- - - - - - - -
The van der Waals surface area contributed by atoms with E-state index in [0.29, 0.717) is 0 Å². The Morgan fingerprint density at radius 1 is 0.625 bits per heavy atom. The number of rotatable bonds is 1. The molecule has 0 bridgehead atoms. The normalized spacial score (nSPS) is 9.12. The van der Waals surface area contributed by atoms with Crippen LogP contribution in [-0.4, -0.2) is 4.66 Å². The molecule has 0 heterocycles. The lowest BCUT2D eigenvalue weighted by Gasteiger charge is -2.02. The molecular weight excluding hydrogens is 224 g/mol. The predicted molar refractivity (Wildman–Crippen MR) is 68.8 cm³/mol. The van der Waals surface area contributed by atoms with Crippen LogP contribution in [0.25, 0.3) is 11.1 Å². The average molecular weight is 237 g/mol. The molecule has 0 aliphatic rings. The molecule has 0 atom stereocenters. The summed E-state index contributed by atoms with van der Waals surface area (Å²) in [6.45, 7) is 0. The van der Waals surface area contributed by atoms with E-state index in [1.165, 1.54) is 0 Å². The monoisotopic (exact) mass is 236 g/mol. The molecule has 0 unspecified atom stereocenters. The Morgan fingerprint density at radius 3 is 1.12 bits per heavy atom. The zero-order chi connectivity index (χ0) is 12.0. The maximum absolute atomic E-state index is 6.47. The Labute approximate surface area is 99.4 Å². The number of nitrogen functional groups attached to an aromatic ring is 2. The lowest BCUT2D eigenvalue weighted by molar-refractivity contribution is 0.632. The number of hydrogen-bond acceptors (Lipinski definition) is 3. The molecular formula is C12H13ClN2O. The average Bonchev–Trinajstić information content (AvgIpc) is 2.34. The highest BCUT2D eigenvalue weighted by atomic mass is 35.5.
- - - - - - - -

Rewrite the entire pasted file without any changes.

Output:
The van der Waals surface area contributed by atoms with E-state index in [0.29, 0.717) is 0 Å². The Morgan fingerprint density at radius 1 is 0.625 bits per heavy atom. The number of rotatable bonds is 1. The molecule has 0 bridgehead atoms. The normalized spacial score (nSPS) is 9.12. The van der Waals surface area contributed by atoms with Crippen LogP contribution in [-0.4, -0.2) is 4.66 Å². The molecule has 0 heterocycles. The lowest BCUT2D eigenvalue weighted by Gasteiger charge is -2.02. The molecular weight excluding hydrogens is 224 g/mol. The predicted molar refractivity (Wildman–Crippen MR) is 68.8 cm³/mol. The van der Waals surface area contributed by atoms with Crippen LogP contribution in [0.25, 0.3) is 11.1 Å². The average molecular weight is 237 g/mol. The molecule has 0 aliphatic rings. The molecule has 0 atom stereocenters. The summed E-state index contributed by atoms with van der Waals surface area (Å²) in [6.45, 7) is 0. The van der Waals surface area contributed by atoms with E-state index in [1.165, 1.54) is 0 Å². The monoisotopic (exact) mass is 236 g/mol. The molecule has 0 unspecified atom stereocenters. The Morgan fingerprint density at radius 3 is 1.12 bits per heavy atom. The zero-order chi connectivity index (χ0) is 12.0. The maximum absolute atomic E-state index is 6.47. The Labute approximate surface area is 99.4 Å². The number of nitrogen functional groups attached to an aromatic ring is 2. The lowest BCUT2D eigenvalue weighted by molar-refractivity contribution is 0.632. The number of hydrogen-bond acceptors (Lipinski definition) is 3. The molecular formula is C12H13ClN2O. The average Bonchev–Trinajstić information content (AvgIpc) is 2.34. The highest BCUT2D eigenvalue weighted by atomic mass is 35.5.